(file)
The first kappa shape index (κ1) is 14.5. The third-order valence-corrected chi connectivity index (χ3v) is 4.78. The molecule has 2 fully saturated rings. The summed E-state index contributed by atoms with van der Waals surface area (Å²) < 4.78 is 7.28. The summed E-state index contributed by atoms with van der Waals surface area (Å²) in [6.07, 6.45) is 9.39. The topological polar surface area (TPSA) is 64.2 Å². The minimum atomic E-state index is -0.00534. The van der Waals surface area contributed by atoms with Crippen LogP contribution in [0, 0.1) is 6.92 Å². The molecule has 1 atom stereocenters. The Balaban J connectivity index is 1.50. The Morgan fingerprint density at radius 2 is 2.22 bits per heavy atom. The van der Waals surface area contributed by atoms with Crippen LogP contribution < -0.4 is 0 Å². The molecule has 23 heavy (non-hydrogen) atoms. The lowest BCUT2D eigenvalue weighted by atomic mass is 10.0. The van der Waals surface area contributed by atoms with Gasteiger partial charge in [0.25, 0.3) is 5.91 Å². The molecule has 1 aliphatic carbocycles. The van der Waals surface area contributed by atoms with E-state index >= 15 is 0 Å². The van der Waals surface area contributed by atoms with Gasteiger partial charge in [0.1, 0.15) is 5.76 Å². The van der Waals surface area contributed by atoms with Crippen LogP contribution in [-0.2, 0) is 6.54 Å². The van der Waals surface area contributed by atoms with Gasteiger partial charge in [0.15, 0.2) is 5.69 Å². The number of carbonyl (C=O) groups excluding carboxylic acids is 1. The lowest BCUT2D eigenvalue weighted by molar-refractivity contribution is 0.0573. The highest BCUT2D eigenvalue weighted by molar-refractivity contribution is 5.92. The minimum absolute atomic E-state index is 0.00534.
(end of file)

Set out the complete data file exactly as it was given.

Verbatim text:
The first kappa shape index (κ1) is 14.5. The third-order valence-corrected chi connectivity index (χ3v) is 4.78. The molecule has 2 fully saturated rings. The summed E-state index contributed by atoms with van der Waals surface area (Å²) < 4.78 is 7.28. The summed E-state index contributed by atoms with van der Waals surface area (Å²) in [6.07, 6.45) is 9.39. The topological polar surface area (TPSA) is 64.2 Å². The minimum atomic E-state index is -0.00534. The van der Waals surface area contributed by atoms with Crippen LogP contribution in [0, 0.1) is 6.92 Å². The molecule has 1 atom stereocenters. The Balaban J connectivity index is 1.50. The Morgan fingerprint density at radius 2 is 2.22 bits per heavy atom. The van der Waals surface area contributed by atoms with Crippen LogP contribution < -0.4 is 0 Å². The molecule has 23 heavy (non-hydrogen) atoms. The lowest BCUT2D eigenvalue weighted by atomic mass is 10.0. The van der Waals surface area contributed by atoms with Gasteiger partial charge in [0.25, 0.3) is 5.91 Å². The molecule has 1 aliphatic carbocycles. The van der Waals surface area contributed by atoms with E-state index >= 15 is 0 Å². The van der Waals surface area contributed by atoms with Gasteiger partial charge in [0.1, 0.15) is 5.76 Å². The van der Waals surface area contributed by atoms with Crippen LogP contribution in [-0.2, 0) is 6.54 Å². The van der Waals surface area contributed by atoms with Gasteiger partial charge in [0.15, 0.2) is 5.69 Å². The number of carbonyl (C=O) groups excluding carboxylic acids is 1. The lowest BCUT2D eigenvalue weighted by molar-refractivity contribution is 0.0573. The highest BCUT2D eigenvalue weighted by molar-refractivity contribution is 5.92. The minimum absolute atomic E-state index is 0.00534.